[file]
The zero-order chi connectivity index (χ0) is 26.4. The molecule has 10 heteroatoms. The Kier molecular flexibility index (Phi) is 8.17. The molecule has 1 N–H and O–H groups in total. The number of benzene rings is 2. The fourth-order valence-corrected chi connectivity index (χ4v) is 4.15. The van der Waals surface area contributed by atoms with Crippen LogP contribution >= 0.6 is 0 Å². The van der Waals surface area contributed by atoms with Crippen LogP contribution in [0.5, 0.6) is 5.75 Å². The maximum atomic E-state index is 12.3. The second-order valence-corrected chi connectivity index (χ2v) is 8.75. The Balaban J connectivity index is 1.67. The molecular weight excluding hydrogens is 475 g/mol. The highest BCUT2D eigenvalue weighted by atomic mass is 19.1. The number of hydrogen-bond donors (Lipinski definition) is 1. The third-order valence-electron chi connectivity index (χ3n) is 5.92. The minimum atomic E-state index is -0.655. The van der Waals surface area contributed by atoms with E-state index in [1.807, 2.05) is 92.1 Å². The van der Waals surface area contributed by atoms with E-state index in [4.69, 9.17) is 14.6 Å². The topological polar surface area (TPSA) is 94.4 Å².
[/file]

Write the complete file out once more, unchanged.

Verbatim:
The zero-order chi connectivity index (χ0) is 26.4. The molecule has 10 heteroatoms. The Kier molecular flexibility index (Phi) is 8.17. The molecule has 1 N–H and O–H groups in total. The number of benzene rings is 2. The fourth-order valence-corrected chi connectivity index (χ4v) is 4.15. The van der Waals surface area contributed by atoms with Crippen LogP contribution >= 0.6 is 0 Å². The van der Waals surface area contributed by atoms with Crippen LogP contribution in [0.5, 0.6) is 5.75 Å². The maximum atomic E-state index is 12.3. The second-order valence-corrected chi connectivity index (χ2v) is 8.75. The Balaban J connectivity index is 1.67. The molecular weight excluding hydrogens is 475 g/mol. The highest BCUT2D eigenvalue weighted by atomic mass is 19.1. The number of hydrogen-bond donors (Lipinski definition) is 1. The third-order valence-electron chi connectivity index (χ3n) is 5.92. The minimum atomic E-state index is -0.655. The van der Waals surface area contributed by atoms with E-state index in [1.807, 2.05) is 92.1 Å². The van der Waals surface area contributed by atoms with E-state index in [4.69, 9.17) is 14.6 Å². The topological polar surface area (TPSA) is 94.4 Å².